*What is Invertible System?*

In signals and systems, an invertible system is a system that has a unique output for every input. This means that if we know the input signal x(t) and the output signal y(t) of the system, we can determine the system’s response uniquely.

In other words, if we have two different input signals x1(t) and x2(t) that produce the same output signal y(t), then the system is not invertible. On the other hand, if every input signal x(t) produces a unique output signal y(t), then the system is invertible.

Invertibility is an important property of systems because it allows us to determine the input signal given the output signal. This can be useful in many applications, such as filtering or signal processing, where we want to remove certain components of an input signal or extract certain features of the signal.

Invertibility is also related to the concept of causality. A causal system is invertible if and only if it is stable, which means that the output of the system does not grow indefinitely as time goes on. On the other hand, a non-causal system is always invertible, because the output can depend on future input values as well as past and present input values.

*What is Non-Invertible System?*

In signals and systems, a non-invertible system is a system that does not have a unique output for every input. This means that if we know the input signal x(t) and the output signal y(t) of the system, we cannot determine the system’s response uniquely.

In other words, if there are two different input signals x1(t) and x2(t) that produce the same output signal y(t), then the system is non-invertible. On the other hand, if every input signal x(t) produces a unique output signal y(t), then the system is invertible.

Non-invertibility is an important property of systems because it means that we cannot determine the input signal given the output signal. This can be a limitation in certain applications, such as filtering or signal processing, where we want to remove certain components of an input signal or extract certain features of the signal.

*Difference between Invertible and Non-Invertible System:*

**Text Version:**

SR. NO. | PARAMETER | INVERTIBLE SYSTEM | NON-INVERTIBLE SYSTEM |
---|---|---|---|

1 | Explanation | Invertible systems are systems that have a one-to-one relationship between the input and output signals. This means that for any given input signal, there is only one corresponding output signal. Invertible systems can be inverted to obtain the original input signal from the output signal. | Non-invertible systems are systems that do not have a one-to-one relationship between the input and output signals. This means that for a given input signal, there may be multiple corresponding output signals, or there may be no corresponding output signal at all. Non-invertible systems cannot be inverted to obtain the original input signal from the output signal. |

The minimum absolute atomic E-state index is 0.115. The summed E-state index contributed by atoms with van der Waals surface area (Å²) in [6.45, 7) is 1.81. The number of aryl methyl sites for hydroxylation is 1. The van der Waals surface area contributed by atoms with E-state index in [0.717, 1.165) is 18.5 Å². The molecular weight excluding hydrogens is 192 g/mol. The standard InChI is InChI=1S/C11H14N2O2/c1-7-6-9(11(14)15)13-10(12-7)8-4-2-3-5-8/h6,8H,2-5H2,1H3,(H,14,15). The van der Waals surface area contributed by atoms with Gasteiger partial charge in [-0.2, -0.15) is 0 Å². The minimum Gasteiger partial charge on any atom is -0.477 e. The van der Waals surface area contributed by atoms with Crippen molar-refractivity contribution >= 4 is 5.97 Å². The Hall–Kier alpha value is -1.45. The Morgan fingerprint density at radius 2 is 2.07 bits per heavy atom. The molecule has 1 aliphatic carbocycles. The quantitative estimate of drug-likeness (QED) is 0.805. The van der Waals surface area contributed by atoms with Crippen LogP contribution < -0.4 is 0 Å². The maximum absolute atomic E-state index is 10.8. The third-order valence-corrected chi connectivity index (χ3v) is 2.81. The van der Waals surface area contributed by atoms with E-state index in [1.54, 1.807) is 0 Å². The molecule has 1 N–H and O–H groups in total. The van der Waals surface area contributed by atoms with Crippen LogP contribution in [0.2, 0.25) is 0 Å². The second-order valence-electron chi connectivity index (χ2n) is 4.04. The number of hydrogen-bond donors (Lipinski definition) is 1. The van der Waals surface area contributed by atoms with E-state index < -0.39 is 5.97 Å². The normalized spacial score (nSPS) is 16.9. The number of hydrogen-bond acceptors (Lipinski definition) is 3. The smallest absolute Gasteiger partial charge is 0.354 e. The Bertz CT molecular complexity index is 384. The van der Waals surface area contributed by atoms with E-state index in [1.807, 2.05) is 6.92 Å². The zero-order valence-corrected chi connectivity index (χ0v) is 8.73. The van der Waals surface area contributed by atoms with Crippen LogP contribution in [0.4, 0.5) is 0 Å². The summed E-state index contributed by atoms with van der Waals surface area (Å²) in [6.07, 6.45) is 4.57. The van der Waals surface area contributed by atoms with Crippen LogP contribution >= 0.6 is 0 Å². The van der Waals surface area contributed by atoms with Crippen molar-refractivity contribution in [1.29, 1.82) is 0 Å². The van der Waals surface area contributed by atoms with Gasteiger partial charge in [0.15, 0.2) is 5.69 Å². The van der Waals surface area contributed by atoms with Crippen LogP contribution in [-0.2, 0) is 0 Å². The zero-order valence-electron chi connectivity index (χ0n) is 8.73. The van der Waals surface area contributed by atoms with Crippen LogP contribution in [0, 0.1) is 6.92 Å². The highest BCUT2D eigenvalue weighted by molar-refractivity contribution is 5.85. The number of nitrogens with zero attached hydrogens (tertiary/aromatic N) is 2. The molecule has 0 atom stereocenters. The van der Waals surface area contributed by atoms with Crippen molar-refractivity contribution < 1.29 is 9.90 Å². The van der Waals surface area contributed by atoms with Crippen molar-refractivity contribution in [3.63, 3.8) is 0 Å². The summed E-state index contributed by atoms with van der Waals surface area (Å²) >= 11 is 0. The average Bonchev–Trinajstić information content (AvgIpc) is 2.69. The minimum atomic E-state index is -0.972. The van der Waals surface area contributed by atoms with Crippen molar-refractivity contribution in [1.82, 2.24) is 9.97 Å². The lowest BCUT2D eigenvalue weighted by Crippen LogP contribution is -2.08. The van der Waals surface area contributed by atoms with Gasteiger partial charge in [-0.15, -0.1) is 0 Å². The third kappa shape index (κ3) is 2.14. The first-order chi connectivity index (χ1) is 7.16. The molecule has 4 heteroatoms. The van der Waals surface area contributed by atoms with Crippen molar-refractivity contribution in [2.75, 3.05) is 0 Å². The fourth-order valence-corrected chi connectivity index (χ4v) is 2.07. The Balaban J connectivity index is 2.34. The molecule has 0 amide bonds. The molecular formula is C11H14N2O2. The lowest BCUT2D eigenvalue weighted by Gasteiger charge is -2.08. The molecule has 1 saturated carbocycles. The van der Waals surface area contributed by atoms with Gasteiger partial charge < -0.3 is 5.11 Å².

2 | Invertibility | An invertible system can be inverted to obtain the original input signal from the output signal. | A non-invertible system cannot. |

3 | Input-Output Relationship | An invertible system has a one-to-one relationship between the input and output signals. | A non-invertible system may have many-to-one or one-to-many relationships. |

4 | Stability | An invertible system is generally more stable than a non-invertible system. | A non-invertible system is less stable than invertible system. |

5 | Feedback | Invertible systems are typically used in feedback control systems. | Non-invertible systems are not. |

6 | Noise tolerance | Invertible systems are generally more tolerant of noise. | Non-invertible systems are not more tolerant of noise. |

7 | Frequency response | Frequency response is more predictable. | Frequency response is less predictable. |

8 | Transfer function | Transfer function is simple | Transfer function is not simple |

9 | Linearity | Invertible systems are more linear | Non-invertible systems are less linear |

10 | Time delay | An invertible system may have a time delay. | A non-invertible system generally does not. |

11 | Causality | An invertible system is generally causal. | A non-invertible system may be non-causal. |

12 | Input range | An invertible system may have a limited input range. | A non-invertible system may have a broader input range. |

13 | Output range | An invertible system may have a limited output range. | A non-invertible system may have a broader output range. |

14 | Dynamic range | The dynamic range of an invertible system is generally smaller than that of a non-invertible system. | The dynamic range of an non-invertible system is generally larger than that of a invertible system. |

15 | Memory | An invertible system may have memory. | A non-invertible system generally does not. |

16 | Robustness | An invertible system is generally more robust to changes in the input signal than a non-invertible system. | Non-invertible systems are less robust. |

17 | Example | Examples of invertible systems include linear time-invariant (LTI) systems and systems with a unique inverse. | Examples of non-invertible systems include non-linear systems and systems with multiple inputs and outputs. |

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